Preserving Namibia's Wonders

Namibia has become a world leader in landscape conservation through utilising different forms of conservation such as state protected areas, private protected areas, communal conservancies, commercial conservancies and many more. Through our projects across Namibia, N/a’an ku sê has implemented many actions to not only reduce our impact, but preserve the landscapes we have assumed stewardship of.

N/a’an ku sê has taken a unique approach to landscape conservation. We believe that we can play a very important role by identifying land which is critical in reducing human-wildlife conflict. We also believe that the land we intend to conserve contributes to the greater economic scheme of things and that it should be productive in line with the land use which is best for that specific area of Namibia.

N/a’an ku sê strives to be a social entrepreneur with regards to landscape conservation. Typically, N/a’an ku sê identifies land which borders a conservation area and on which a venture could be started or improved. This could potentially make the land financially self- sustainable. Furthermore, N/a’an ku sê then is open to partner with likeminded investors who support our conservation causes. This is managed on sound environmental principles with conservation activities remaining the cornerstone of the venture.

Our newest project, and our growing prime example of landscape conservation, is Kanaan Desert Retreat. This fragile desert environment is a paradise that was slowly being lost to the advancements of human encroachment. In the dedicated hands of the N/a’an ku-sê team the clock is being turned back to offer a glimpse into the past, when oryxes, springboks, ostriches and cheetahs ruled the grasslands instead of cattle. The removal of old fences, broken water dams and roads is opening the land and becoming a beacon for many of the desert wildlife to return.


Just 250km north of Kanaan is Neuras Wine and Wildlife Estate. The removal and hindrance of invasive plants and animals from spreading has kept this landscape just under the Naukluft Mountains as beautiful as when it first had human eyes set upon it. Neuras is also the site of one of our biggest large carnivore success stories, Lightning. This female leopard is not only our longest monitored leopard through our Large Carnivore Monitoring Program, but she has also raised two litters of cubs since and shown a high preference for staying away from livestock and hunting natural preys.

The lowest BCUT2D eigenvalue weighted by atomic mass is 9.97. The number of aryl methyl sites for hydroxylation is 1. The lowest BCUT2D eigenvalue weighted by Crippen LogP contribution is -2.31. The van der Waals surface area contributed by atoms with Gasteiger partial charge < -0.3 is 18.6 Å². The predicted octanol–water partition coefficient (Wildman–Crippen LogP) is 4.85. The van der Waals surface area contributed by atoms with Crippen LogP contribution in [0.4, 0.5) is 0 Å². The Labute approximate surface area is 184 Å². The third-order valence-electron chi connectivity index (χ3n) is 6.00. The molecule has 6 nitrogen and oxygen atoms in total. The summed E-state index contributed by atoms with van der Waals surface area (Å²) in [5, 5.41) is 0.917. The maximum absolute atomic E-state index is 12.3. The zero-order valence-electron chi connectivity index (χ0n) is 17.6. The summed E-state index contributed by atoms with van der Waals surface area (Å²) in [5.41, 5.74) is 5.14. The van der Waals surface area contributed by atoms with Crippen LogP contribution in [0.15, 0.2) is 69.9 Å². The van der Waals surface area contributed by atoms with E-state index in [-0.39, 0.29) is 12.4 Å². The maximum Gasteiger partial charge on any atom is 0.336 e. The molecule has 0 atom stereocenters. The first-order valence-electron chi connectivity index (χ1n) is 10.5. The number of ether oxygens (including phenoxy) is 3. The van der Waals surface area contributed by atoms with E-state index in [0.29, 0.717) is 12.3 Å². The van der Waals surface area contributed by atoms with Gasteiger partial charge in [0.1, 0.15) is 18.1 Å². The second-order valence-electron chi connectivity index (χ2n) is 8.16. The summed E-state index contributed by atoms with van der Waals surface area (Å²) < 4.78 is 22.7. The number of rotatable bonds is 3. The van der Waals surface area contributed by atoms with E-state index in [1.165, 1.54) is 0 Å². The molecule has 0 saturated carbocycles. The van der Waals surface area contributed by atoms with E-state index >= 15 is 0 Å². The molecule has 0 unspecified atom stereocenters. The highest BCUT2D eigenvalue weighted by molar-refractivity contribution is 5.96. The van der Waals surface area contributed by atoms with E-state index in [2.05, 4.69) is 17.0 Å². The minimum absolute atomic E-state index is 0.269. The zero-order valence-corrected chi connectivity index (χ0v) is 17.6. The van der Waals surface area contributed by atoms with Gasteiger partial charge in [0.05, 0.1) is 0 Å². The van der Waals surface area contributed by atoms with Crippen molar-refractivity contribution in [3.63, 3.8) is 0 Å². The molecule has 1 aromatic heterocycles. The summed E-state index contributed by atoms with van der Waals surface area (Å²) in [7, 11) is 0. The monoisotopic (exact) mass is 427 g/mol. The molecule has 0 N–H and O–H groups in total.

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Located about 40km east of Windhoek, the N/a’an ku sê Wildlife Sanctuary presents a completely different landscape of Namibia, where the main challenge in landscape con-servation is bush encroachment. The highly tenacious and strong black thorn acacia is spreading through much of the country and pushing out much needed grasslands as well as building extreme bush fire hazards through its dense thickets. To combat this problem, we have started a de-bushing campaign, which not only reopens the land for grass growth, cuts down on the fire hazard, but also supplies needed firewood to our other project locations like Neuras and Kanaan.Read more...

Further east is the Lifeline Clinic at Epukiro. Although the Clinic is a medical based operation, conservation measures have still been created there. A system to collect rain water for the vegetable gardens as well as solar generated power has been implemented. These systems are also helping to educate the bushman in sustainable suste-nance for whom the Clinic cares for. All across the N/a’an ku sê board, our projects are practicing and leading sustainable exis-tences through solar power generation and small scale, sustainable gardening. All of this adds up to a minimal impact on the landscapes these projects encompass, and better facilitate our actions to preserve the pristine beauty of these corners of Namibia which we care for.Read more...